Watch This Video

In it, you’ll hear from one of the many small farms affected by this new rule:

Isn’t it interesting that according to the state of Michigan, the very pigs that are now outlawed are also the only pigs that could actually survive being raised outdoors in a free-range environment?

In other words, the state now only supports the raising of pigs in captivity!

What Can You Do?

Michigan Governor Rick Snyder has the power to rescind the order. People need to call, fax or email the governor demanding that he immediately rescind this unconstitutional ISO. Below are suggested talking point.

Governor Rick Snyder, State Capitol
P.O. Box 30013
Lansing, MI 48909
[email protected]

PHONE: (517) 335-7858
FAX: (517) 335-6863

TALKING POINTS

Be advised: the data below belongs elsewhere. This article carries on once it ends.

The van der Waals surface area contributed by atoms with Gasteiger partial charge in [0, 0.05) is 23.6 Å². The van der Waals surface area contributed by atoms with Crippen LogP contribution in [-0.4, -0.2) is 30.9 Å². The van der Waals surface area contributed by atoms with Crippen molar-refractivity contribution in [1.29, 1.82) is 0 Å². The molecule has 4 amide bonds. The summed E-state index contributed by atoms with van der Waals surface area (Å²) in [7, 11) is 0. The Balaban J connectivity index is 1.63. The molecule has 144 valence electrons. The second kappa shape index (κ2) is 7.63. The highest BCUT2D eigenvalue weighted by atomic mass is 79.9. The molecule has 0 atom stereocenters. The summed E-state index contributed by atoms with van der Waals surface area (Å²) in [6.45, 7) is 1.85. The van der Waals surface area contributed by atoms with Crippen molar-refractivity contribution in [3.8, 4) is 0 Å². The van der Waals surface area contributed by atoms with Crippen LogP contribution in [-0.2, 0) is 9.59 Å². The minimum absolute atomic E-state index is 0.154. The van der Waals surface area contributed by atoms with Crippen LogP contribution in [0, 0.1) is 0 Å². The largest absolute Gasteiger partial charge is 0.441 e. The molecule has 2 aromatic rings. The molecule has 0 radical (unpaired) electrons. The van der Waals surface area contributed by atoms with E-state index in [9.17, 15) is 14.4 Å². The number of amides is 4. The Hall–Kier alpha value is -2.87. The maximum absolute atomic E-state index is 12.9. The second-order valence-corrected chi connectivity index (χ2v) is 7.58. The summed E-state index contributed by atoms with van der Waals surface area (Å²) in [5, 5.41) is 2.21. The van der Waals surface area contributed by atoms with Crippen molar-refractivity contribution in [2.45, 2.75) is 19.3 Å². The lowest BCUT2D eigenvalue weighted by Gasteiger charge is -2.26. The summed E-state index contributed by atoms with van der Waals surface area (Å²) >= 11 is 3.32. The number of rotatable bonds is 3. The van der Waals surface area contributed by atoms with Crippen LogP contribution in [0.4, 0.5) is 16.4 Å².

1. DNR needs to stay off farms
2. DNR needs to repeal the Invasive Species Order to not include ALL swine that are under the husbandry of humans no matter how they are raised.
3. The order denies consumers their rights to access foods of their choice.
4. The order violates farmers’ property rights and the right to make a living.

The text of this post is derived from a press release issued by an agency I wholeheartedly support (and of which I am a member), the Farm-to-Consumer Legal Defense Fund. The Fund defends the rights and broadens the freedoms of family farms and protects consumer access to raw milk and nutrient-dense foods. Concerned citizens can support the FTCLDF, a U.S. based 501(c)(4) nonprofit, by joining or donating online at www.farmtoconsumer.org or by calling 703-208-FARM (3276).

For more information go to www.farmtoconsumer.org/michigan-swine-iso.htm

(photo by wiredwitch)